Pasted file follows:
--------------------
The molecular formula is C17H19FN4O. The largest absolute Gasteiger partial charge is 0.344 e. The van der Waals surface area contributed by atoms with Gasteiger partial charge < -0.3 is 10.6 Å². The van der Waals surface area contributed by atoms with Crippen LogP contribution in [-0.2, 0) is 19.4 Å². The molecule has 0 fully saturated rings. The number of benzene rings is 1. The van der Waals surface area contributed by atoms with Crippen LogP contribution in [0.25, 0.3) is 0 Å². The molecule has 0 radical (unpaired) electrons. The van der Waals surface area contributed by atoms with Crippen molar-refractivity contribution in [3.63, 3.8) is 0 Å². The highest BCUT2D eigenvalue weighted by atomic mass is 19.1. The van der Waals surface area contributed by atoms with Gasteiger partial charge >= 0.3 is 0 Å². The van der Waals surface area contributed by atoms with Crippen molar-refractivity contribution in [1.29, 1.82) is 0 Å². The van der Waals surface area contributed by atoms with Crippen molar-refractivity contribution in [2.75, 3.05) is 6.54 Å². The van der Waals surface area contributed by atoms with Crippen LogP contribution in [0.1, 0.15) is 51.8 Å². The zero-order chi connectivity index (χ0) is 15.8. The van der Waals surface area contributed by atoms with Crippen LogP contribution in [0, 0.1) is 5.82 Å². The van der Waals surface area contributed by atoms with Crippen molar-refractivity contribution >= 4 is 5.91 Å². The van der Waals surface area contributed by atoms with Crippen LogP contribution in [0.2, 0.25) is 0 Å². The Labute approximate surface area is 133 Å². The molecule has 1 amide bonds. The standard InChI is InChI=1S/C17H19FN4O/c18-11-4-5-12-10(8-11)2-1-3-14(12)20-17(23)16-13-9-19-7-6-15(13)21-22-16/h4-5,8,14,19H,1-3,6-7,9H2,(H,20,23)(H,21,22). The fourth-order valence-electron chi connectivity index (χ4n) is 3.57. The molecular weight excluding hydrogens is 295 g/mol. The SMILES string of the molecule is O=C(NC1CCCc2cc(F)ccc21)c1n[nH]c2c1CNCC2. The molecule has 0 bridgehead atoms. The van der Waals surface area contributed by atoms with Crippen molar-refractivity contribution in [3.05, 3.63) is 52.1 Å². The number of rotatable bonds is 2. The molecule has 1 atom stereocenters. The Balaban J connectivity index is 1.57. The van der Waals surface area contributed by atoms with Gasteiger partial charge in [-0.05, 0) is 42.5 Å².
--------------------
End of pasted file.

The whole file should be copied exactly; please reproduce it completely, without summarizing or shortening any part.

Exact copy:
The molecular formula is C17H19FN4O. The largest absolute Gasteiger partial charge is 0.344 e. The van der Waals surface area contributed by atoms with Gasteiger partial charge < -0.3 is 10.6 Å². The van der Waals surface area contributed by atoms with Crippen LogP contribution in [-0.2, 0) is 19.4 Å². The molecule has 0 fully saturated rings. The number of benzene rings is 1. The van der Waals surface area contributed by atoms with Crippen LogP contribution in [0.25, 0.3) is 0 Å². The molecule has 0 radical (unpaired) electrons. The van der Waals surface area contributed by atoms with Crippen molar-refractivity contribution in [3.63, 3.8) is 0 Å². The highest BCUT2D eigenvalue weighted by atomic mass is 19.1. The van der Waals surface area contributed by atoms with Gasteiger partial charge >= 0.3 is 0 Å². The van der Waals surface area contributed by atoms with Crippen molar-refractivity contribution in [1.29, 1.82) is 0 Å². The van der Waals surface area contributed by atoms with Crippen molar-refractivity contribution in [2.75, 3.05) is 6.54 Å². The van der Waals surface area contributed by atoms with Crippen LogP contribution in [0.1, 0.15) is 51.8 Å². The zero-order chi connectivity index (χ0) is 15.8. The van der Waals surface area contributed by atoms with Crippen LogP contribution in [0, 0.1) is 5.82 Å². The van der Waals surface area contributed by atoms with Crippen molar-refractivity contribution >= 4 is 5.91 Å². The van der Waals surface area contributed by atoms with Crippen LogP contribution in [0.2, 0.25) is 0 Å². The Labute approximate surface area is 133 Å². The molecule has 1 amide bonds. The standard InChI is InChI=1S/C17H19FN4O/c18-11-4-5-12-10(8-11)2-1-3-14(12)20-17(23)16-13-9-19-7-6-15(13)21-22-16/h4-5,8,14,19H,1-3,6-7,9H2,(H,20,23)(H,21,22). The fourth-order valence-electron chi connectivity index (χ4n) is 3.57. The molecular weight excluding hydrogens is 295 g/mol. The SMILES string of the molecule is O=C(NC1CCCc2cc(F)ccc21)c1n[nH]c2c1CNCC2. The molecule has 0 bridgehead atoms. The van der Waals surface area contributed by atoms with Crippen molar-refractivity contribution in [3.05, 3.63) is 52.1 Å². The number of rotatable bonds is 2. The molecule has 1 atom stereocenters. The Balaban J connectivity index is 1.57. The van der Waals surface area contributed by atoms with Gasteiger partial charge in [-0.05, 0) is 42.5 Å².